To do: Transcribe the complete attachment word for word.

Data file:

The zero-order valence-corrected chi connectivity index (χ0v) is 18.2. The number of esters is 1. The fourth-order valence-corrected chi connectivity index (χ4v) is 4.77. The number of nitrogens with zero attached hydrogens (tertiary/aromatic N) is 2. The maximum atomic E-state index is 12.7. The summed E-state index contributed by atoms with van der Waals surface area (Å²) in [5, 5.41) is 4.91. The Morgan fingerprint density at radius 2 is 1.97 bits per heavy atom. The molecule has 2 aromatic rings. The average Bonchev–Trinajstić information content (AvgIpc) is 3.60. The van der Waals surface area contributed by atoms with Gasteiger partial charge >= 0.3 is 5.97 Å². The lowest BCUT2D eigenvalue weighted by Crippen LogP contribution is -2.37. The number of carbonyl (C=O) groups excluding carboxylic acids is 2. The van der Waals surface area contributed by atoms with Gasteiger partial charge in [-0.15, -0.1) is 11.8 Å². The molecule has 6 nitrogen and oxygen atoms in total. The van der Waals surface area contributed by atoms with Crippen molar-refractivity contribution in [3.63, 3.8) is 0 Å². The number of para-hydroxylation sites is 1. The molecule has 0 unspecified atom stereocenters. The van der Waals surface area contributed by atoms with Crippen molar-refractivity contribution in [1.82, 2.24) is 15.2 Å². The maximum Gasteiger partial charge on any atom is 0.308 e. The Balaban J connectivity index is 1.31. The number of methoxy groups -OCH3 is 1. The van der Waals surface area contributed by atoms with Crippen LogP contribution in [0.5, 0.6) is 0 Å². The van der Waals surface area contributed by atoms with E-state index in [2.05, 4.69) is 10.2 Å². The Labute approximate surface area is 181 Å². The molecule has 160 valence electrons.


The zero-order valence-corrected chi connectivity index (χ0v) is 18.2. The number of esters is 1. The fourth-order valence-corrected chi connectivity index (χ4v) is 4.77. The number of nitrogens with zero attached hydrogens (tertiary/aromatic N) is 2. The maximum atomic E-state index is 12.7. The summed E-state index contributed by atoms with van der Waals surface area (Å²) in [5, 5.41) is 4.91. The Morgan fingerprint density at radius 2 is 1.97 bits per heavy atom. The molecule has 2 aromatic rings. The average Bonchev–Trinajstić information content (AvgIpc) is 3.60. The van der Waals surface area contributed by atoms with Gasteiger partial charge >= 0.3 is 5.97 Å². The lowest BCUT2D eigenvalue weighted by Crippen LogP contribution is -2.37. The number of carbonyl (C=O) groups excluding carboxylic acids is 2. The van der Waals surface area contributed by atoms with Gasteiger partial charge in [-0.15, -0.1) is 11.8 Å². The molecule has 6 nitrogen and oxygen atoms in total. The van der Waals surface area contributed by atoms with Crippen molar-refractivity contribution in [3.63, 3.8) is 0 Å². The number of para-hydroxylation sites is 1. The molecule has 0 unspecified atom stereocenters. The van der Waals surface area contributed by atoms with Crippen molar-refractivity contribution in [1.82, 2.24) is 15.2 Å². The maximum Gasteiger partial charge on any atom is 0.308 e. The Balaban J connectivity index is 1.31. The number of methoxy groups -OCH3 is 1. The van der Waals surface area contributed by atoms with Crippen LogP contribution in [0.5, 0.6) is 0 Å². The van der Waals surface area contributed by atoms with E-state index in [2.05, 4.69) is 10.2 Å². The Labute approximate surface area is 181 Å². The molecule has 160 valence electrons.